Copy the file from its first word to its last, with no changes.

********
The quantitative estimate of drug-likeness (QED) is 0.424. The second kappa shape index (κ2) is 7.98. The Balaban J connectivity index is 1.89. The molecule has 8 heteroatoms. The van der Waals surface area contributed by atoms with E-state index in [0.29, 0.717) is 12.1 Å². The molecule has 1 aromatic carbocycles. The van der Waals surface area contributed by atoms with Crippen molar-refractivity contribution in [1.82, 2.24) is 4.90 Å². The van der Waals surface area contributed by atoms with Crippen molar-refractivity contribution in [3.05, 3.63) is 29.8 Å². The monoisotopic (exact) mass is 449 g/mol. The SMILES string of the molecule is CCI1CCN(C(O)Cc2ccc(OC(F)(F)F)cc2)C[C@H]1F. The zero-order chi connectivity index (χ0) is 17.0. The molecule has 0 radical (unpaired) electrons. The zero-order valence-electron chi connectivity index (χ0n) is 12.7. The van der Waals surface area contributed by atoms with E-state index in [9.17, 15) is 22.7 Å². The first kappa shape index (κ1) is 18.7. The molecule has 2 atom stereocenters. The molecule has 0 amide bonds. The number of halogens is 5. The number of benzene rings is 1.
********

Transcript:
The quantitative estimate of drug-likeness (QED) is 0.424. The second kappa shape index (κ2) is 7.98. The Balaban J connectivity index is 1.89. The molecule has 8 heteroatoms. The van der Waals surface area contributed by atoms with E-state index in [0.29, 0.717) is 12.1 Å². The molecule has 1 aromatic carbocycles. The van der Waals surface area contributed by atoms with Crippen molar-refractivity contribution in [1.82, 2.24) is 4.90 Å². The van der Waals surface area contributed by atoms with Crippen molar-refractivity contribution in [3.05, 3.63) is 29.8 Å². The monoisotopic (exact) mass is 449 g/mol. The SMILES string of the molecule is CCI1CCN(C(O)Cc2ccc(OC(F)(F)F)cc2)C[C@H]1F. The zero-order chi connectivity index (χ0) is 17.0. The molecule has 0 radical (unpaired) electrons. The zero-order valence-electron chi connectivity index (χ0n) is 12.7. The van der Waals surface area contributed by atoms with E-state index in [9.17, 15) is 22.7 Å². The first kappa shape index (κ1) is 18.7. The molecule has 2 atom stereocenters. The molecule has 0 amide bonds. The number of halogens is 5. The number of benzene rings is 1.